Fit Tip: Stress Weight Gain
I hope you have enjoyed this weekend and are looking forward to the week ahead. Here is my fitness tip of the week:
Manage Stress to Prevent Weight Gain
How do you respond to feelings of stress? Do you have healthy coping mechanisms that help you gain control over the stress and return to a calmer frame of mind, or do you have less healthy responses? Do you eat more when you are stressed? If you do, it’s important to know that this is a physiological response and that it doesn’t have to result in unwanted weight gain.
You have probably heard about the “fight or flight” response to stress.
Three hormones - adrenaline, corticotrophin releasing hormone (CRH) and cortisol – are released in response to stress. The release of these hormones gives us instant energy to respond to a threat. Cortisol, which increases sugars in the bloodstream and can remain elevated, can have a number of unhealthy effects, including increased appetite and excessive eating. In earlier times, this response was often triggered when a person was in physical danger, e.g., running from a tiger. Today, this response is more likely to be triggered by events such as job stress, relationship problems or financial woes. We are still prompted to take action when stress hormones are released but, instead of fighting or running away, we are prompted to eat. This becomes a way to relieve stress and leads to weight gain.
Fortunately, there are steps we can take to manage stress and maintain a healthy weight. First, be aware of signs or stress, such as anxiety, irritability and tense muscles. Consider why you are feeling this way and attempt to address the problem directly, rather than eating in response. Engage in regular physical activity and use movement as a way of combating stress and elevating your mood. Eat a healthy diet and avoid skipping meals, especially breakfast. If you are tempted to eat, determine whether you are hungry or just stressed. If you are not hungry, take a walk, talk to a friend or engage in some other enjoyable activity that will distract you from eating. Practice relaxation techniques such as stretching, yoga, meditation and deep breathing, or get a massage. Finally, get adequate sleep. This increases the amount of another hormone called leptin, which helps to control hunger and signals that the body has had enough to eat. Effective stress management techniques will improve your overall health and help you to stay at a healthy weight.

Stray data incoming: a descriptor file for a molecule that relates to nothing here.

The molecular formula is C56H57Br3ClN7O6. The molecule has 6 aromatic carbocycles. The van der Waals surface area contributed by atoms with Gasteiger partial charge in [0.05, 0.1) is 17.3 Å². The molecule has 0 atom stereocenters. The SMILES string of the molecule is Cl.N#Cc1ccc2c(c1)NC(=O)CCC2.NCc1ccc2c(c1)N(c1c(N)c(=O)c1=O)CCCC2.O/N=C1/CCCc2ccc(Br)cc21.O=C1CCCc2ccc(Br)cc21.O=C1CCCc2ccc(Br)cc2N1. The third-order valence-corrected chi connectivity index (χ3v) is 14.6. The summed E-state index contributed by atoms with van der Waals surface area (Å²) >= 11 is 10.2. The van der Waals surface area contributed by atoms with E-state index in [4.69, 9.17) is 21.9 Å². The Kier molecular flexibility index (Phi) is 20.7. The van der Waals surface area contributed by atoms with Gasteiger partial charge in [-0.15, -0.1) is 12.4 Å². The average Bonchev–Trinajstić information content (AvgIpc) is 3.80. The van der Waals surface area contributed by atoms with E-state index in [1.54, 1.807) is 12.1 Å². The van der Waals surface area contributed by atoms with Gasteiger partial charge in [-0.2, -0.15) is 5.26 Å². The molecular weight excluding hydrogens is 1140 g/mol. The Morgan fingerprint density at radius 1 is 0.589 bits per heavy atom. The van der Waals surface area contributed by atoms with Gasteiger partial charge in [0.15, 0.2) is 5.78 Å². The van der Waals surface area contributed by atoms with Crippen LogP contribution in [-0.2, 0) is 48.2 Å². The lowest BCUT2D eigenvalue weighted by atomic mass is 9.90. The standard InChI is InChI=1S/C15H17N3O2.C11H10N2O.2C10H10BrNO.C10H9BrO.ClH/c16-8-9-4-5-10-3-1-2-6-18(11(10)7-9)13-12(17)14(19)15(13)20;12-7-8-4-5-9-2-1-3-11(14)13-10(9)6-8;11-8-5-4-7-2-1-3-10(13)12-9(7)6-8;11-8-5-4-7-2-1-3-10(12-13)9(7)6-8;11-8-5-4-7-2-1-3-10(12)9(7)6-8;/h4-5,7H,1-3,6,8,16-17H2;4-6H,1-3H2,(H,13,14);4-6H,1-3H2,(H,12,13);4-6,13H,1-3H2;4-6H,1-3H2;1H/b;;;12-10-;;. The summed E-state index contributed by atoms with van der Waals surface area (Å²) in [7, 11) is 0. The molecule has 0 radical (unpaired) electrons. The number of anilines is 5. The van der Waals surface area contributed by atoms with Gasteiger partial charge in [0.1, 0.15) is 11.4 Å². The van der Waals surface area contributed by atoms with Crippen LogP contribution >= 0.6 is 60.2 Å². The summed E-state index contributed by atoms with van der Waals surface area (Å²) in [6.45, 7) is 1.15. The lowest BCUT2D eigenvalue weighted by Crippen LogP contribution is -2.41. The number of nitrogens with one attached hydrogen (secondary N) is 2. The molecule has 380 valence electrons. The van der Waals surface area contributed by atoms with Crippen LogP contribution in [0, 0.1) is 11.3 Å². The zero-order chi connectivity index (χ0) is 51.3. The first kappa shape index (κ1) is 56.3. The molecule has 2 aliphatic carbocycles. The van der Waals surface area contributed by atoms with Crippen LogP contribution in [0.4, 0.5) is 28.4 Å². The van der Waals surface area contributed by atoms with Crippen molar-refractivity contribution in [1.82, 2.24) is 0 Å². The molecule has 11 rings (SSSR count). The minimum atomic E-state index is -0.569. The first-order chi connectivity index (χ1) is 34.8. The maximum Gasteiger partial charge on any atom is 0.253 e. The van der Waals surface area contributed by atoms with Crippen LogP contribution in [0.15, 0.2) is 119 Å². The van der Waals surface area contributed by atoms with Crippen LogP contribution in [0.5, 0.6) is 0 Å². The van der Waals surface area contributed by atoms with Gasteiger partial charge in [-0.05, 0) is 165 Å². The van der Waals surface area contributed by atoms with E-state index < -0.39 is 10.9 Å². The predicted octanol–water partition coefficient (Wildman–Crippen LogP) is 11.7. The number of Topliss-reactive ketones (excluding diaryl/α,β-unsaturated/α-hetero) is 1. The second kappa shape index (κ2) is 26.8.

Have a healthy, active and productive week!
Sometimes, the effects of stress seem to be primarily or exclusively emotional, and they include feelings of anxiety and discomfort. At other times, these emotions are accompanied by ravenous hunger in general and cravings for starchy and sweet foods in particular. In some people, the stress becomes chronic and this can lead to an increase in appetite and stress-induced weight gain. Why does this happen?
Eventually, this can lead to weight gain.
Engaging in a physical fight or running away is not a reasonable response to these modern stressors, but we are still prompted to take action. Often the action we take is eating, and that becomes a way to relieve stress, leading to unwanted weight gain.
You probably know someone who responds to stress by losing his or her appetite. In fact, this can be the immediate response to stress. However, there is mounting evidence that for some people, chronic stress
The appropriate response to these types of problems is not to engage in a physical fight or physically run away, yet we are prepared to do so. Sometimes,
This describes hormones that are released in response to a stressful situation. These hormones are Adrenaline gives us instant energy and, along with CRH, can suppress appetite initially, but not for long. Cortisol
The “fight or flight” response, which was once quite useful in response to the stress that results from being chased by a tiger can be problematic in response to job or financial woes. In the first instance, you have the energy to fight back or run away. In the second instance, the action you take might well be eating excessively.
First, be aware of how you experience stress. If you start to feel anxious, irritable or tense, Find ways of relaxing and calming down that do not involve eating.